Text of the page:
To New Zealand now, for a glimpse of an endless future: the country, the poster-child for seeing Covid-19 coming and reacting adeptly to it, has announced two new coronavirus infections this week after a 24-day streak without any cases. You can see where these infections came from, can’t you? Both cases were linked to travellers from the UK.
The particulars of the New Zealand case are very sad, so there’s no need to dwell on them – two women from the same family travelled with special dispensation to visit a dying parent. Contorting these personal, life-altering events into the new reality of an infected planet will be an issue until a vaccine emerges – and New Zealand does, broadly, seem to have the issue in hand. But the whole thing does raise sharp-edged questions about the viability of tourists from a country, England, that seems to have met the threat of coronavirus with, “Well, we clapped 10 times in a row then reopened B&Q.” Will all Brits gets tarred with the same brush, and never be allowed to go on holiday again? And, perhaps more importantly: should we really be allowed to?
The first question is one of practicality: as countries around Europe tackle their varying decreasing infection rates, tentative conversations about international travel can start up again, replete as they are with corona-speak: the UK is in talks with Portugal and Greece, both countries with fairly low infection rates, about establishing “air bridges” where travel will be possible between them without a mandatory 14-day quarantine period. (You can already hear your inbox groaning with overseas wedding rescheduling, can’t you?) Meanwhile, various clusters of countries in Asia, Australasia and the Nordic regions are setting up “travel bubbles”, free travel regions where citizens can fly around more or less normally again, although presumably with a lot more anti-bac wipes in their carry-on. Denmark and Norway have already shunned travel from Sweden, which didn’t enforce lockdown, and you can expect more diplomacy along these lines in the following weeks and months. The future of travel currently being mooted looks very much like picking your way barefoot across a carpet strewn with Lego: possible, though not exactly enjoyable.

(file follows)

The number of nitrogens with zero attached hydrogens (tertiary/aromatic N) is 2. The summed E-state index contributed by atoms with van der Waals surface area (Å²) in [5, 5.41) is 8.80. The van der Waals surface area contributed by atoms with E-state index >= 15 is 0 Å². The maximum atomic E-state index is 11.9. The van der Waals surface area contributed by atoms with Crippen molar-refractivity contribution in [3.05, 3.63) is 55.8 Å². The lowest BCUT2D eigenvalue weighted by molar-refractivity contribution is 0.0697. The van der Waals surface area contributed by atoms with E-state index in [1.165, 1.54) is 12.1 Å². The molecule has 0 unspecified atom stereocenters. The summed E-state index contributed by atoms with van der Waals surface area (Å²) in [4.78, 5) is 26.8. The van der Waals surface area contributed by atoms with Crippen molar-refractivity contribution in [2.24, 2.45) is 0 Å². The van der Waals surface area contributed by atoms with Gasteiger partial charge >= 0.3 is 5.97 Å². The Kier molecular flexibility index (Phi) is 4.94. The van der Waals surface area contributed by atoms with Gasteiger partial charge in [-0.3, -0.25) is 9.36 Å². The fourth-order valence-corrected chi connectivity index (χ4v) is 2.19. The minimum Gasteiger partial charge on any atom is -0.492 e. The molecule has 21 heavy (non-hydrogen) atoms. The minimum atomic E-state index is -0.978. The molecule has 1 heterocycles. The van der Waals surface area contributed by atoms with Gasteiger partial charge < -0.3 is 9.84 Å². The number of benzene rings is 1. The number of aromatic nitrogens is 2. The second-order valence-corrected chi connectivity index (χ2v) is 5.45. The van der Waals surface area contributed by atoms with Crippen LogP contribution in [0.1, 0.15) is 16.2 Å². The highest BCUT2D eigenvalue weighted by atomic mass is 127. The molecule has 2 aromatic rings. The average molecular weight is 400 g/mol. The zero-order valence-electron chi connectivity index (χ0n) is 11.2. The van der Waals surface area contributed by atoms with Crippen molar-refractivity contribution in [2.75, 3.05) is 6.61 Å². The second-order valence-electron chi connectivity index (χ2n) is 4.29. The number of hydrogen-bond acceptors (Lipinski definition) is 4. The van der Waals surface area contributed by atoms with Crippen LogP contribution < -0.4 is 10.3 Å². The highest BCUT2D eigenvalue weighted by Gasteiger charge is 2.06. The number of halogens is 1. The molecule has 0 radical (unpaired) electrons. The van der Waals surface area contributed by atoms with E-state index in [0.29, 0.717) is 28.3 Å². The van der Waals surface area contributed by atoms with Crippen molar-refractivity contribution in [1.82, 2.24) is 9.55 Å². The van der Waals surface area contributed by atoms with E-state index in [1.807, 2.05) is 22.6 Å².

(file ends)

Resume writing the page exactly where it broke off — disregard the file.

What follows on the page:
But the second is more an issue of philosophy: why would any nation want an influx of tourists from these isles? We’re astonishingly bad at going on holiday, and being in other places: we’re either insisting on a fry-up breakfast on the coast of Spain, getting arrested for having full intercourse on a beach in Thailand, posturing around Dubai asking where we can get a drink – no, honestly mate, surely you’ve got beer, come on mate, no really, where’s the beer? – or we’re showing up in the US hoping our accents sounds fancy enough to get us laid, no questions asked, while stoically refusing to tip. It is impossible to go anywhere in South America without stumbling across a British kid who is “going to Durham next year” pounding out artlessly on a bongo. And I’m no better: I’ve never once successfully spoken a single sentence of another language while travelling around Europe on holiday, because I am an elite combination of stupid and lazy. Every summer I just clonk around Italy making wide hand gestures and saying, ”Doz cervezas, please.” Lock me up. Lock you up. Close the air bridges and pop the bubbles. We don’t deserve holidays.
It makes you wonder whether the British government has enough friends left to really make international travel realistic for us any time soon. There must be nations squinting at England’s heaving beaches and horse races and its very premature lockdown relaxation measures, and thinking: “Hmm, wonder if they’ve really taken coronavirus seriously enough to come in?” The world is crackling electrically with political upheaval and, though we’re a nation divided, this could be the one thing to push us over the edge, to surge together as one: if the ineptitude of the British government’s response to the coronavirus pandemic threatens our precious holibobs, then you may as well leave that Churchill statue in the box for the summer. The streets will beat with rage.
Historically, of course, it’s arguable that British people should ever have been let out in the first place: in his 2012 book, All the Countries We’ve Ever Invaded: And the Few We Never Got Round to, historian Stuart Laycock surveyed 200 nations and found that this island had, in one form or another, invaded all but 22 of them (or, 90%). Maybe a year or two of restricted travel will give us time for a history lesson we so desperately need. There’s always holidaying at home, of course. I’ve heard Barnard Castle is lovely at this time of year.
• Joel Golby is the author of Brilliant, Brilliant, Brilliant Brilliant Brilliant